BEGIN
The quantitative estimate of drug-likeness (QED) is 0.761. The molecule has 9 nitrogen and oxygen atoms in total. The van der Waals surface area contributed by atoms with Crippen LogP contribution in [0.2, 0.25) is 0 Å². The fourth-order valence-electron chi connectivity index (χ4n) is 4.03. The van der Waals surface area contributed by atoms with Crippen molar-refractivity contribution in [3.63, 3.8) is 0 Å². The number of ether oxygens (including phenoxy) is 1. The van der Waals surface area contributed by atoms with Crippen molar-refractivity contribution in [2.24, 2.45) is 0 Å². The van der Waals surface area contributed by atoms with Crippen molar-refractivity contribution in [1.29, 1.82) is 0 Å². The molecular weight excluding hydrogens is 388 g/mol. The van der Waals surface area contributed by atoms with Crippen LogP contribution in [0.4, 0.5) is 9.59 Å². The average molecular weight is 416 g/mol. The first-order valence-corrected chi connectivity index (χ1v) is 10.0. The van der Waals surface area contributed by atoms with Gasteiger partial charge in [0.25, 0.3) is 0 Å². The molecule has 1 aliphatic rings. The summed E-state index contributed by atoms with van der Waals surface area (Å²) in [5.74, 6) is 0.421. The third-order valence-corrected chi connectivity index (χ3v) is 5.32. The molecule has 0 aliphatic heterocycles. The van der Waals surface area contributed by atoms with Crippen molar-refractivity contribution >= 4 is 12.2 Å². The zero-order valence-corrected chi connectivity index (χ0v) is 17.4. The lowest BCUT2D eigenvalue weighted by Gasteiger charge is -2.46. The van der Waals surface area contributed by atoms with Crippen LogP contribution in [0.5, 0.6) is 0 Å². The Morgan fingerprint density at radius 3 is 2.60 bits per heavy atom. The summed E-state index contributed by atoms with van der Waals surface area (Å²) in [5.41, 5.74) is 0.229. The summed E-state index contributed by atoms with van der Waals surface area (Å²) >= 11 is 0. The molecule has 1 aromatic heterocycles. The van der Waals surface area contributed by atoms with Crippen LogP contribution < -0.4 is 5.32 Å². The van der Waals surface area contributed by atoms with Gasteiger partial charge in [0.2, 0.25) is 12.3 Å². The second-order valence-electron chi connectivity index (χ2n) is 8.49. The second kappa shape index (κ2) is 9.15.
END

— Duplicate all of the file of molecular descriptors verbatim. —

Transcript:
The quantitative estimate of drug-likeness (QED) is 0.761. The molecule has 9 nitrogen and oxygen atoms in total. The van der Waals surface area contributed by atoms with Crippen LogP contribution in [0.2, 0.25) is 0 Å². The fourth-order valence-electron chi connectivity index (χ4n) is 4.03. The van der Waals surface area contributed by atoms with Crippen molar-refractivity contribution in [3.63, 3.8) is 0 Å². The number of ether oxygens (including phenoxy) is 1. The van der Waals surface area contributed by atoms with Crippen molar-refractivity contribution in [2.24, 2.45) is 0 Å². The van der Waals surface area contributed by atoms with Crippen molar-refractivity contribution in [1.29, 1.82) is 0 Å². The molecular weight excluding hydrogens is 388 g/mol. The van der Waals surface area contributed by atoms with Crippen LogP contribution in [0.4, 0.5) is 9.59 Å². The average molecular weight is 416 g/mol. The first-order valence-corrected chi connectivity index (χ1v) is 10.0. The van der Waals surface area contributed by atoms with Gasteiger partial charge in [0.25, 0.3) is 0 Å². The molecule has 1 aliphatic rings. The summed E-state index contributed by atoms with van der Waals surface area (Å²) in [5.74, 6) is 0.421. The third-order valence-corrected chi connectivity index (χ3v) is 5.32. The molecule has 0 aliphatic heterocycles. The van der Waals surface area contributed by atoms with Crippen molar-refractivity contribution >= 4 is 12.2 Å². The zero-order valence-corrected chi connectivity index (χ0v) is 17.4. The lowest BCUT2D eigenvalue weighted by Gasteiger charge is -2.46. The van der Waals surface area contributed by atoms with Crippen LogP contribution in [0.5, 0.6) is 0 Å². The Morgan fingerprint density at radius 3 is 2.60 bits per heavy atom. The summed E-state index contributed by atoms with van der Waals surface area (Å²) in [5.41, 5.74) is 0.229. The summed E-state index contributed by atoms with van der Waals surface area (Å²) >= 11 is 0. The molecule has 1 aromatic heterocycles. The van der Waals surface area contributed by atoms with Crippen LogP contribution < -0.4 is 5.32 Å². The van der Waals surface area contributed by atoms with Gasteiger partial charge in [0.2, 0.25) is 12.3 Å². The second-order valence-electron chi connectivity index (χ2n) is 8.49. The second kappa shape index (κ2) is 9.15.